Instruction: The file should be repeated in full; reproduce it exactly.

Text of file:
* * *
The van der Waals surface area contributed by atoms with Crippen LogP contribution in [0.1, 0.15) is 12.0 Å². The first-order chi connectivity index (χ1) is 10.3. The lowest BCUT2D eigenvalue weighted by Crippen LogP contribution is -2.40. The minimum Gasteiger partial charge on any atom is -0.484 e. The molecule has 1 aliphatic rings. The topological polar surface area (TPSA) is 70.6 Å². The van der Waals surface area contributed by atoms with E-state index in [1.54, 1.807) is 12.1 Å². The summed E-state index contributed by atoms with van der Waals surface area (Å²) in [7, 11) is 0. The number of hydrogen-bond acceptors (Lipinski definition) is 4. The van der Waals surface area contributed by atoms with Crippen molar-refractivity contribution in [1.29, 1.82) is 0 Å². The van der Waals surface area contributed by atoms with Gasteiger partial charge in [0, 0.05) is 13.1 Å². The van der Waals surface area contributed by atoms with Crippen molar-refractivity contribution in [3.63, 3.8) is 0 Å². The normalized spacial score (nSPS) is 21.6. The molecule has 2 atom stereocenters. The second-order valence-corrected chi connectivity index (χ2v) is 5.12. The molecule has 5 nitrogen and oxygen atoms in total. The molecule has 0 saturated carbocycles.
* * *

The van der Waals surface area contributed by atoms with Crippen LogP contribution in [0.1, 0.15) is 12.0 Å². The first-order chi connectivity index (χ1) is 10.3. The lowest BCUT2D eigenvalue weighted by Crippen LogP contribution is -2.40. The minimum Gasteiger partial charge on any atom is -0.484 e. The molecule has 1 aliphatic rings. The topological polar surface area (TPSA) is 70.6 Å². The van der Waals surface area contributed by atoms with E-state index in [1.54, 1.807) is 12.1 Å². The summed E-state index contributed by atoms with van der Waals surface area (Å²) in [7, 11) is 0. The number of hydrogen-bond acceptors (Lipinski definition) is 4. The van der Waals surface area contributed by atoms with Crippen molar-refractivity contribution in [1.29, 1.82) is 0 Å². The van der Waals surface area contributed by atoms with Gasteiger partial charge in [0, 0.05) is 13.1 Å². The van der Waals surface area contributed by atoms with Crippen molar-refractivity contribution in [3.63, 3.8) is 0 Å². The normalized spacial score (nSPS) is 21.6. The molecule has 2 atom stereocenters. The second-order valence-corrected chi connectivity index (χ2v) is 5.12. The molecule has 5 nitrogen and oxygen atoms in total. The molecule has 0 saturated carbocycles.